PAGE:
A glamorous traffic controller has revealed she makes more than $2,000 a week and urged Australians to consider taking a closer look at the role.
Tahera Raedd, who works at as a lollipop lady directing traffic at construction sites in Sydney, offered a breakdown of her weekly earnings on TikTok.
‘Your sign to be a traffic controller,’ she captioned the clip, which also reveals she earned more than $2,000 for the week.
For 12 hours of work on a Monday, she says she earned $520.
A Sydney TikTok user (pictured) has revealed her impressive pay-packet for doing traffic control work
On Tuesday, she made $495 for a 10-hour workday and on Wednesday she raked in 600 for a 13-hour shift.
A four hour shift on Thursday earned her $300, while she made $100 from a short 20-minute job on Friday.
All up, the young woman claims she made $2,015 for just under 40 hours of work over the week.
Aussies were impressed at the pay-packet.
‘I’m a licensed plumber and I earn half that,’ one person said.
‘I’m gunna stop studying and do this,’ added another.
‘How do we get into this?’ a third added.
The young woman (pictured) said she made more than $2,000 in a week but some commenters asked if that was before tax
But many pointed out it was unclear if that amount was before or after tax.
‘You should do a video update after taxes,’ one person wrote.
While the job might seem ideal, others have also posted videos to TikTok pointing out the negative aspects of the job.
Maria Kafelas, 21, shared a clip in late 2021 in which she said videos about being a lollipop lady posted to social media were misleading.
‘I’ve been seeing a lot of TikTok (videos) in regards to traffic control, and they are all positive,’ she rants in her post.
‘They tell you how much money they make and how many hours they work.
‘They are giving people false hope about traffic control… it has got to be the most inconsistent job I have ever done in my life.’
Ms Kefalas goes on to reveal speculation that lollipop ladies repeatedly earn $2000 a week working from Monday to Friday as pure fantasy given all traffic control workers in Australia are employed casually.
‘Some weeks yes, I had five days of work – but then I was off for two weeks,’ she told Daily Mail Australia.
‘On other occasions I had phone calls at 11pm asking me to be on a job site at 6am the following day or to drive two hours out of Melbourne on short notice for a 12 hour shift.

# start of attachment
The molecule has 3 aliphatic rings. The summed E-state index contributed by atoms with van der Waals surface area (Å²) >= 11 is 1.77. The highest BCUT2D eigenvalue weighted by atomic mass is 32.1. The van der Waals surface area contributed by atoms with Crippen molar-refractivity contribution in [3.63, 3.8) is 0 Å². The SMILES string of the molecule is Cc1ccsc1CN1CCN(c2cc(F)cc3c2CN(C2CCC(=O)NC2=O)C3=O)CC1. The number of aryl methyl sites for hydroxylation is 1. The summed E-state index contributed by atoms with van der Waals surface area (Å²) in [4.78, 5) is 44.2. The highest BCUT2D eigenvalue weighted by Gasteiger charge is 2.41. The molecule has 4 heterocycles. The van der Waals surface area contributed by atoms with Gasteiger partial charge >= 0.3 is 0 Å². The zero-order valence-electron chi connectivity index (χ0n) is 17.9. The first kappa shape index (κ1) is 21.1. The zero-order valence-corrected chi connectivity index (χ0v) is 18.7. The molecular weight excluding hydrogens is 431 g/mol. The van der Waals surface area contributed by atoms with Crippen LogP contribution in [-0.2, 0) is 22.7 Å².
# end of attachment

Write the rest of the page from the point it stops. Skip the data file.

‘It isn’t a stable income by any means.’
Her advice for Australians considering a career in traffic control was to join a union.
‘That is where they have all the money – if you get rained off, they pay for it and you’ll have consistent work,’ she said.
‘Otherwise don’t do it.’
She went on to tell Daily Mail Australia there is also a dark side to the industry.
‘On many occasions I had tradies yell out disgusting comments to me,’ Ms Kefalas said.
‘Saying what they wanted to do to me and how I looked in my uniform…it also came from other people driving past.’
Numerous people online sympathised with Ms Kefalas, whose shifts saw her standing for up to 12 hours at a time.
One said ‘let’s not forget standing in 40 degree weather and nearly having a heat stroke’ as a significant downside of the job with another pointing out ‘this girl said nothing but straight facts’.
Not everyone was prepared to be sympathetic towards Ms Kefalas, with one stating ‘if you don’t like rain, get another job’.
Ms Kefalas has since secured fulltime work in another industry.
Maria Kefalas pointed out working in testing temperatures as a lollipop lady was part of the job
Are traffic controllers well paid?
It’s complicated, but usually not as well as you’d think.
The award rate nationally for a traffic controller is $29.79 per hour – but it can be as much as $120 an hour.
The pay rate is better for traffic controllers on union jobs, but that work is harder to find and in short supply.
Traffic controllers with the CFMEU union in Victoria can earn up to $55.08 per hour.
The rate climbs to $99.15 per hour if working overtime.
On public holidays, they make up to $121.18 per hour.
Full-time traffic controller roles in Victoria are typically advertised to earn between $50,000 and $70,000 a year.
According Seek.com.au, the median annual salary in NSW for a traffic controller is $76,249.
Across Australia, the most common salary advertised for traffic controllers is between $40,000 and $60,000.